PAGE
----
Pre-Recorded Oral Presentation as part of National Virtual Conference AFSS Conference 2020

Frog responses to flows in the Gwydir Wetlands System, in the Northern Murray-Darling Basin, 2014 to 2019 (#107)

Amelia Walcott 1 , Jennifer Spencer 1 , Joanne Ocock 2 , Rachael Thomas 1 , Senani Karunaratne 1 , David Preston 3 , Jessica Heath 1 , Wayne Kuo 1
  1. NSW Department of Planning, Industry and Environment, Lidcombe, Sydney, NSW, Australia
  2. NSW National Parks and Wildlife Service, Narrabri, NSW, Australia
  3. NSW Department of Planning, Industry and Environment , Moree, NSW, Australia


Water for the environment is delivered to inundate wetland habitats in the Gwydir Wetland system to support vegetation and wetland-dependent fauna including waterbirds, fish and frogs. Frog surveys were undertaken in the Gwydir Wetlands each spring from 2015 to 2019 to document frog responses to managed and natural flows. This information was used to support environmental water management by government agencies in consultation with environmental water advisory groups.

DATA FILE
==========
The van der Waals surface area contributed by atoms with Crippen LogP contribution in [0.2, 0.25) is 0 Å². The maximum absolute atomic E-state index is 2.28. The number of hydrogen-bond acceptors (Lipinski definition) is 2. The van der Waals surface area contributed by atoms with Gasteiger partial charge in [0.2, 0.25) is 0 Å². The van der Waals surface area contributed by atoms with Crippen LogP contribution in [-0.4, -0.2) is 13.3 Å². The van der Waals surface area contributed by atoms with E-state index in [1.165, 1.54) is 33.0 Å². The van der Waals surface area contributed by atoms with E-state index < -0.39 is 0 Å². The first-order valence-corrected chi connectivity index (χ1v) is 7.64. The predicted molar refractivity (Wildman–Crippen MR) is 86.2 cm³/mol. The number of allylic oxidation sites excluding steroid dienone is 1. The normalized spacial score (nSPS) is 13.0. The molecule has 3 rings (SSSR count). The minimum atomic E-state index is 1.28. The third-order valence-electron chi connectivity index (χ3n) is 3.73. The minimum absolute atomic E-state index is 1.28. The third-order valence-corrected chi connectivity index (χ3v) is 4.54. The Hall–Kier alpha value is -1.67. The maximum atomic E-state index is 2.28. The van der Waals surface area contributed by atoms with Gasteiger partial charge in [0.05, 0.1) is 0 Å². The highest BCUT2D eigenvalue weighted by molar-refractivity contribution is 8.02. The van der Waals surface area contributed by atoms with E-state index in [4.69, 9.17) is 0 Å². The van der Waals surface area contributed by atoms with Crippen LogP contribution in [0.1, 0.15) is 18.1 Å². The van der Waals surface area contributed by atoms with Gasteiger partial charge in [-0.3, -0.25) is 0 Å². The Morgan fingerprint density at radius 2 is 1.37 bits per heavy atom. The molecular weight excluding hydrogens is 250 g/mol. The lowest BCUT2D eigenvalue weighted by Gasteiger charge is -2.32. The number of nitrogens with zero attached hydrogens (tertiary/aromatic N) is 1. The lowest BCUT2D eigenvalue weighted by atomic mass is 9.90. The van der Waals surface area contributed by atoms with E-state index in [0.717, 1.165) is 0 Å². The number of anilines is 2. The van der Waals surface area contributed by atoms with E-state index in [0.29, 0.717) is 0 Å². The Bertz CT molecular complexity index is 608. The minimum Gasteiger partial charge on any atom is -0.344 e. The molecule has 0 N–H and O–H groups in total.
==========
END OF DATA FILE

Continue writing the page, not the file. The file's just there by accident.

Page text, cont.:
Visual encounter surveys were completed in 16 sites to assess frog species richness, relative abundance and breeding activity. We used Random Forest Analysis to examine 19 explanatory variables and their influence on flow-responsive frog calling activity and breeding success. This included: inundation extent and duration, local rainfall, water depth, habitat structure and cumulative river discharge prior to the surveys.


Our analysis highlighted that multiple variables influenced breeding attempts (calling activity) and breeding success (number of juvenile frogs) in flow-dependent frog species in the Gwydir Wetlands. The most important metrics related to wetland inundation and cumulative river flows. The extent of inundation in each survey site was the most important variable for predicting high numbers of calling male frogs, followed by inundation timing and the proportion of short emergent aquatic vegetation. Whereas cumulative river flows prior to the surveys (120, 60 and 30 days) had the greatest influence on frog breeding success.


Our results hold important implications for environmental water management, highlighting flows that inundate floodplain wetlands over spring and summer can support the breeding requirements of flow-dependent frog species. While widespread inundation can maximise frog breeding activity, successful breeding outcomes rely on adequate water depths being maintained for tadpoles to complete metamorphosis into juvenile frogs (i.e. more than three months).